The ISR assets in Figure 1 are independent systems that require centralized control to effectively exploit their capabilities. This control is provided, in conjunction with the Joint Task Force, by the Distributed Common Ground System (DCGS), which Raytheon is developing for the Air Force. For commercial imagery systems to be included in the military’s suite of ISR assets they must be effectively integrated into an ISR management system to reach their full potential. As part of DCGS, Raytheon’s ISR Warrior supports the management ISR sensor platforms such as the U-2 high altitude reconnaissance aircraft and the Global Hawk and Predator unmanned aircraft vehicles (UAVs). Raytheon’s ISR Warrior architecture can extend to new sensors such as those provided by commercial remote sensing systems.
Figure 2 shows a pictorial representation of a theater battlespace managed by ISR Warrior, which centralizes control and visualization of assets, thus improving intelligence information. It provides real-time mission monitoring, which reduces time-critical targeting and F2T2EA timelines. The ISR Warrior also provides the operator with the tools to affect and expedite decisions once ISR decisions have been made.
ISR Warrior is a Web-based decision system that provides the warfighter a consolidated picture of the theater battlespace. It accomplishes this through the visualization of ISR assets overlaid with order of battle, collections plans and planned targets along with tip-off information from Signals Intelligence (SIGINT), Measurement and Signature Intelligence (MASINT), and Moving Target Indicator (MTI) sources. ISR Warrior provides the ability to re-task ISR assets in support of time-critical/time-sensitive targeting. The 3-D capabilities shown in Figure 3 give the operator the ability to view weather information, terrain delimitation data, and threat domes. The operator can monitor each platform’s collection and navigation plan, track the asset’s position and the sensor’s field of regard or field of view.
The commercial imagery challenge to support warfighters will be integrating its capability and other ISR sensors to enhance tactical surveillance and time-critical targeting. To be of significant military value, the contribution will be measured against the tactical F2T2EA and the ability to support accurate and real-time battlefield situational awareness. Can commercial imagery systems work effectively with other ISR platforms? Horizontal integration is the key to improving persistent surveillance. For commercial imagery direct to the warfighter, the path to horizontal integration is through the DCGS and the cross-platform coordination of its ISR Warrior component.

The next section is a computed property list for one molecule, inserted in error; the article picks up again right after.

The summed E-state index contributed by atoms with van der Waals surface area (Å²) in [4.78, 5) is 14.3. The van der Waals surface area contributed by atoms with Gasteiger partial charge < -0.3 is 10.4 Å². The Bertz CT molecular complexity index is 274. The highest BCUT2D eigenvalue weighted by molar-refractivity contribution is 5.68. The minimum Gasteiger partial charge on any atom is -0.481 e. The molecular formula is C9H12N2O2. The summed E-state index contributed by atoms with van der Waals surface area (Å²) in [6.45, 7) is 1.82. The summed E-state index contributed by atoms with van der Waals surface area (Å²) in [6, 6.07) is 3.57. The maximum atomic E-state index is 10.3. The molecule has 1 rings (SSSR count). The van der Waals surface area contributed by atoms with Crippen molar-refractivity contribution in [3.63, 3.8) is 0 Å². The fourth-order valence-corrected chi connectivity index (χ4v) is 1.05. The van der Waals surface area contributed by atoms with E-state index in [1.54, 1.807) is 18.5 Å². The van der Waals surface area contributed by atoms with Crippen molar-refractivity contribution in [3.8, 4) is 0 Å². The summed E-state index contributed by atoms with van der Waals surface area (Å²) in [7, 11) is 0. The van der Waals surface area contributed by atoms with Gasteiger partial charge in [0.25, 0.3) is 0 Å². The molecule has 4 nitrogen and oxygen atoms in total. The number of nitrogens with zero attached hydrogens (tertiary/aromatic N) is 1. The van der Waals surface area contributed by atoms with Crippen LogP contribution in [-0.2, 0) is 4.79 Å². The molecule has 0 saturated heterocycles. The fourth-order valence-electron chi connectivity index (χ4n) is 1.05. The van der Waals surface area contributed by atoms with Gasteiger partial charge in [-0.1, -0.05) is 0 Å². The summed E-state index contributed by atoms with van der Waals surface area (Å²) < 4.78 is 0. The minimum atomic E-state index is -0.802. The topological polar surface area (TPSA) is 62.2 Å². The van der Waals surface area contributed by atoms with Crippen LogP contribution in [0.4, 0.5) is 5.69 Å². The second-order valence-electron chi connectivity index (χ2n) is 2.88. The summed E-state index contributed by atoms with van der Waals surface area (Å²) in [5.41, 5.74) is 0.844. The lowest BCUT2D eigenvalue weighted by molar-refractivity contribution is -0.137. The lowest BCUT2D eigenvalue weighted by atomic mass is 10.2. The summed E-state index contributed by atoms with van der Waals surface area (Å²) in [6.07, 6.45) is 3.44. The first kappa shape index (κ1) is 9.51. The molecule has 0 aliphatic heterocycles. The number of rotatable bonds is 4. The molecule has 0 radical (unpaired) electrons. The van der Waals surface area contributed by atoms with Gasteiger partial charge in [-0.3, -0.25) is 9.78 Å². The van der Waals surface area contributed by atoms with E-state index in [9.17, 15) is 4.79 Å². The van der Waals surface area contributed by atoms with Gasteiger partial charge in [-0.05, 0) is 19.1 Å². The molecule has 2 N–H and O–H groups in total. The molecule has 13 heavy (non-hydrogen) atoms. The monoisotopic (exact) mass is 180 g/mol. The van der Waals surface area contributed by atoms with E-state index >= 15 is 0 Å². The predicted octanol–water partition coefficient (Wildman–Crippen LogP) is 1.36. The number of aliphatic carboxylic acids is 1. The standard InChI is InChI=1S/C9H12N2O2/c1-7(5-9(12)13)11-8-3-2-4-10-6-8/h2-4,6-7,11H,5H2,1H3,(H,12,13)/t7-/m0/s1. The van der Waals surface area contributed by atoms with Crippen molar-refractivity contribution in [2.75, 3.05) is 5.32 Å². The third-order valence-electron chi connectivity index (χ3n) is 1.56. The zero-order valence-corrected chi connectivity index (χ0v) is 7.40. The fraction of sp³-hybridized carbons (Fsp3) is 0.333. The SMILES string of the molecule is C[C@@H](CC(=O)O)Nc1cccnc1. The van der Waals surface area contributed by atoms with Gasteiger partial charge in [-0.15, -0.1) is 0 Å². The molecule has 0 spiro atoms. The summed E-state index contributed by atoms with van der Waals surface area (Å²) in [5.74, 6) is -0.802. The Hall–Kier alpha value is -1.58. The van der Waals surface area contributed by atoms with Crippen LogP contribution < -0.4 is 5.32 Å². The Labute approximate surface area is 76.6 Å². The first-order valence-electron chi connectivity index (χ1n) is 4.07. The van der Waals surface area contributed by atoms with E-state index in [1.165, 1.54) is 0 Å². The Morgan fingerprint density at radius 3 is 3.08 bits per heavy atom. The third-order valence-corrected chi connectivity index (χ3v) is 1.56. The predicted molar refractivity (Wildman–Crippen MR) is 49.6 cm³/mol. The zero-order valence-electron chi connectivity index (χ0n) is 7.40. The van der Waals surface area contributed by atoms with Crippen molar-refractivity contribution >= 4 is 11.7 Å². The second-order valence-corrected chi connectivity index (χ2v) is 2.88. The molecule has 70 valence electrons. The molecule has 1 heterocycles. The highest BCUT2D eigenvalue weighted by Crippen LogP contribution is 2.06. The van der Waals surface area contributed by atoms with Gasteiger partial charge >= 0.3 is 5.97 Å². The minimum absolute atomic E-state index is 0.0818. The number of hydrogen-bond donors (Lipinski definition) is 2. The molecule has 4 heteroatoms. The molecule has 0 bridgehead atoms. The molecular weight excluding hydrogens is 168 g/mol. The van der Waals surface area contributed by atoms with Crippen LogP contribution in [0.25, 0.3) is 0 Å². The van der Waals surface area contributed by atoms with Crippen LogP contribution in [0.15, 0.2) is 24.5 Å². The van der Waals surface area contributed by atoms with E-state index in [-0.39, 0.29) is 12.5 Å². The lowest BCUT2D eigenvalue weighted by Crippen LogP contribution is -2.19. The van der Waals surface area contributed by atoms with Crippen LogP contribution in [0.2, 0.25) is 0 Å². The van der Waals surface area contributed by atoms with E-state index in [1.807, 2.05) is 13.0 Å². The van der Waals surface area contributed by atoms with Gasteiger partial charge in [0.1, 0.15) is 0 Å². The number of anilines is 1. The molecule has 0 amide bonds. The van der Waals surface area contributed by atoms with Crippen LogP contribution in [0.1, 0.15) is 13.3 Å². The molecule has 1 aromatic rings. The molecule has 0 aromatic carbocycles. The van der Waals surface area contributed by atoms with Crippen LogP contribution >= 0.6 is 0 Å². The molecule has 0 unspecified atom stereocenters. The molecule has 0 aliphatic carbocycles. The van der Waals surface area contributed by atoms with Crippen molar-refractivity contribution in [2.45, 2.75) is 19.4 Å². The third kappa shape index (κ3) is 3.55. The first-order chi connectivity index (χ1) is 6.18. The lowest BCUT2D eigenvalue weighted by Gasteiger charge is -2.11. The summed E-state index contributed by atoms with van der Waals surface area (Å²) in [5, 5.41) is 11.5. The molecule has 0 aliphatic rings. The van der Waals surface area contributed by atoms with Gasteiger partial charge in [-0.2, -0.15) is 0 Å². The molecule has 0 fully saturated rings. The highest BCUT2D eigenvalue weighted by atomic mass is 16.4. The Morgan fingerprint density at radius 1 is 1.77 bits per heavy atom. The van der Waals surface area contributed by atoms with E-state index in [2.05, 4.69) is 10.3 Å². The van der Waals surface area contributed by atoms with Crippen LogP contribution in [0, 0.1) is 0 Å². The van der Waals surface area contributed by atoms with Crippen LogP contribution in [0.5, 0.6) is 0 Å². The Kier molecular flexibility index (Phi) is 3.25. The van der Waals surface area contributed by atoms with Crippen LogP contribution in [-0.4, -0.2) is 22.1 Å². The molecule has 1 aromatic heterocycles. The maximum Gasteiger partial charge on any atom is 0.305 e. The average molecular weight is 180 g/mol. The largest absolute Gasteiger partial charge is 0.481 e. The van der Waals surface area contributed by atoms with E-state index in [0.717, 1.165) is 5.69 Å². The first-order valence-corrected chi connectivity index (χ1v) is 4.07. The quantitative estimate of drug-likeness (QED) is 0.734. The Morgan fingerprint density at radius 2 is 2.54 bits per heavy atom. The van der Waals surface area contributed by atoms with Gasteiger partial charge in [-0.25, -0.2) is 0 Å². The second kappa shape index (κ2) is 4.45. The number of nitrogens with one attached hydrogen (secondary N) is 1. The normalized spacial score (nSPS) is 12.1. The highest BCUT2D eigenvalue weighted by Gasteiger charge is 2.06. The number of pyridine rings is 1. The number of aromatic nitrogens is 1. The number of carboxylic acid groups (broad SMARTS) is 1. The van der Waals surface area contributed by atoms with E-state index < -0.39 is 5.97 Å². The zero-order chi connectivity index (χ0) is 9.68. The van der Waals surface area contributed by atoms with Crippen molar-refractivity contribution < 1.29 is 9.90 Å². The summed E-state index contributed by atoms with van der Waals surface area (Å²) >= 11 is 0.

A military exercise, such as those conducted by U.S. Joint Forces Command, using a directly tasked commercial remote sensing system and ISR Warrior would be an ideal way to evaluate the benefits of providing commercial imagery directly to the warfighter. Through wargames, we can determine circumstances where commercial imagery is particularly valuable or where it can compensate for the unavailability of other ISR assets. We can show the power of fusing commercial imagery with data from other assets in near real-time. We can also show the utility to an ISR Warrior operator of using commercial imagery to dynamically re-task other assets and vice-versa. Re-tasking is instrumental to reducing the F2T2EA cycle by changing ISR collection activities on the fly in response to the dynamic battlefield environment.